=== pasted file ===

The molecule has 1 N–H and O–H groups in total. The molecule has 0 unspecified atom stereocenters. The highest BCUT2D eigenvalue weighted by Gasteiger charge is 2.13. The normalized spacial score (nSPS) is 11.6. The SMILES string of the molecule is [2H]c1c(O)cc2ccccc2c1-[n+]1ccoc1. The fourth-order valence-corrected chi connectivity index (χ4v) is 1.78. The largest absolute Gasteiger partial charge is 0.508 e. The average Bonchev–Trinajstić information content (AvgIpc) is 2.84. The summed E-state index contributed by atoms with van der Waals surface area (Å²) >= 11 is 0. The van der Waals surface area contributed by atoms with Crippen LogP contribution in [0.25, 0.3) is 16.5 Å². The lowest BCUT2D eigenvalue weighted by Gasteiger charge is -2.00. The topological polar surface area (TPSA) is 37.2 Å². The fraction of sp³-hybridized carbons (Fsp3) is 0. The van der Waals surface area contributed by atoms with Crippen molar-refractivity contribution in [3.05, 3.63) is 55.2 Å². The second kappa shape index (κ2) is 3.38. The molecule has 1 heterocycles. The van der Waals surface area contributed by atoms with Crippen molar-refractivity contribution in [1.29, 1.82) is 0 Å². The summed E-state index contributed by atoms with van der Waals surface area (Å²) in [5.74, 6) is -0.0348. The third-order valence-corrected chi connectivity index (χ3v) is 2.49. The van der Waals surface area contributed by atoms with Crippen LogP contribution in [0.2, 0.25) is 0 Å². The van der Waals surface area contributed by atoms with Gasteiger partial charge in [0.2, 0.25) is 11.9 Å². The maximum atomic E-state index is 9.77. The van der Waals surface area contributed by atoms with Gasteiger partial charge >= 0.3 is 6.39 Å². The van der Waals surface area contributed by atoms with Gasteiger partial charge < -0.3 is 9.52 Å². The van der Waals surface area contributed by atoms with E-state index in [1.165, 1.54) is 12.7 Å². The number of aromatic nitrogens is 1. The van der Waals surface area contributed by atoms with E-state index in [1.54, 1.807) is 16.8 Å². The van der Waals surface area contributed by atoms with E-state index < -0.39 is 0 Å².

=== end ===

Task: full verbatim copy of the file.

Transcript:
The molecule has 1 N–H and O–H groups in total. The molecule has 0 unspecified atom stereocenters. The highest BCUT2D eigenvalue weighted by Gasteiger charge is 2.13. The normalized spacial score (nSPS) is 11.6. The SMILES string of the molecule is [2H]c1c(O)cc2ccccc2c1-[n+]1ccoc1. The fourth-order valence-corrected chi connectivity index (χ4v) is 1.78. The largest absolute Gasteiger partial charge is 0.508 e. The average Bonchev–Trinajstić information content (AvgIpc) is 2.84. The summed E-state index contributed by atoms with van der Waals surface area (Å²) >= 11 is 0. The van der Waals surface area contributed by atoms with Crippen LogP contribution in [0.25, 0.3) is 16.5 Å². The lowest BCUT2D eigenvalue weighted by Gasteiger charge is -2.00. The topological polar surface area (TPSA) is 37.2 Å². The fraction of sp³-hybridized carbons (Fsp3) is 0. The van der Waals surface area contributed by atoms with Crippen molar-refractivity contribution in [3.05, 3.63) is 55.2 Å². The second kappa shape index (κ2) is 3.38. The molecule has 1 heterocycles. The van der Waals surface area contributed by atoms with Crippen molar-refractivity contribution in [1.29, 1.82) is 0 Å². The summed E-state index contributed by atoms with van der Waals surface area (Å²) in [5.74, 6) is -0.0348. The third-order valence-corrected chi connectivity index (χ3v) is 2.49. The van der Waals surface area contributed by atoms with Crippen LogP contribution in [0.2, 0.25) is 0 Å². The van der Waals surface area contributed by atoms with Gasteiger partial charge in [0.2, 0.25) is 11.9 Å². The maximum atomic E-state index is 9.77. The van der Waals surface area contributed by atoms with Gasteiger partial charge >= 0.3 is 6.39 Å². The van der Waals surface area contributed by atoms with Gasteiger partial charge < -0.3 is 9.52 Å². The van der Waals surface area contributed by atoms with E-state index in [1.165, 1.54) is 12.7 Å². The number of aromatic nitrogens is 1. The van der Waals surface area contributed by atoms with E-state index in [1.54, 1.807) is 16.8 Å². The van der Waals surface area contributed by atoms with E-state index < -0.39 is 0 Å².